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Animal Rescue says pony's life in jeopardy because of neglect

Published On: Jul 20 2014 11:41:56 PM CDT
Updated On: Jul 20 2014 11:43:55 PM CDT

Black Forest Animal Sanctuary said a pony its caring for may never recover from problems it's developed because of neglect.

BLACK FOREST, Colo. -

Black Forest Animal Sanctuary said a pony its caring for may never recover from problems it's developed because of neglect.

Black Forest Animal Sanctuary said the 14-year-old Sinatra did not receive veterinarian or farrier visits for more than a year. A farrier specializes in equestrian hoof care, trimming hooves and horse shoeing. 

Sinatra's hooves were so long they caused severe pain and problems in his alignment and tendons. A farrier has already visited him once and made Sinatra special shoes to add cushion to his healing hooves.

He is being cared for in a rehabilitation pen at the animal sanctuary.

"He spends a lot of time laying down because of the pain in his foot, it gives him some relief," said volunteer Melissa Cox.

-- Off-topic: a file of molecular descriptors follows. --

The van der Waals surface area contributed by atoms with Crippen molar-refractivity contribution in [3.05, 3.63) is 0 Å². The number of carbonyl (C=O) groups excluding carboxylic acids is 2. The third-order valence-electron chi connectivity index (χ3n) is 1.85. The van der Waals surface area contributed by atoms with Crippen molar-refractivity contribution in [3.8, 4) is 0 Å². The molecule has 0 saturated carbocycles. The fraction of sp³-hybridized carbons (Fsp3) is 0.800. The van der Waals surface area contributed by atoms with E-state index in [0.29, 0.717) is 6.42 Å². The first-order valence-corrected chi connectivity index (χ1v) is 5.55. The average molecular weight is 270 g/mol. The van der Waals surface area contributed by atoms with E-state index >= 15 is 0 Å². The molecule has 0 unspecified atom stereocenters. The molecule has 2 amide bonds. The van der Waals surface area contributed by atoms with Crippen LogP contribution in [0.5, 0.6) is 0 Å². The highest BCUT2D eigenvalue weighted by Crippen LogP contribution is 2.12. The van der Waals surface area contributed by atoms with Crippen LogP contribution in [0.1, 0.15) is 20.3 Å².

Cox helped rescue Sinatra. She said his owner lost her job, and couldn't afford care for Sinatra. Cox said it is heartbreaking to see animals like Sinatra.

"The economy has been bad for everybody, but its especially bad on the animals because they are the last to get what they need and proper care," said Cox.

The animal sanctuary will cover the pony's extensive and expensive treatment. Cox said in the past, it would dip into its emergency funds to cover the costs. However, the animal sanctuary's donations have dried up because of the economy and the Black Forest and Waldo Canyon fires.

"Those people are using what they would have donated, to help put themselves back, either their family members or their direct households," said Cox.

Cox pointed to an empty wall along the side of the barn Sunday. She said hay used to be stacked all the way to the rafters. Now, there is a small pile in the corner. Cox expects it will only last through August.

Cox said Sinatra's visits with the farrier cost around $300 and he needs that care every six weeks. He could eventually be up for adoption. However, there is also a chance Sinatra won't recover from problems and might not pull through.

 "It's heart breaking and its just the thought that its just a careless act," said Cox.

Sinatra will need a minimum of one year of rehabilitation.

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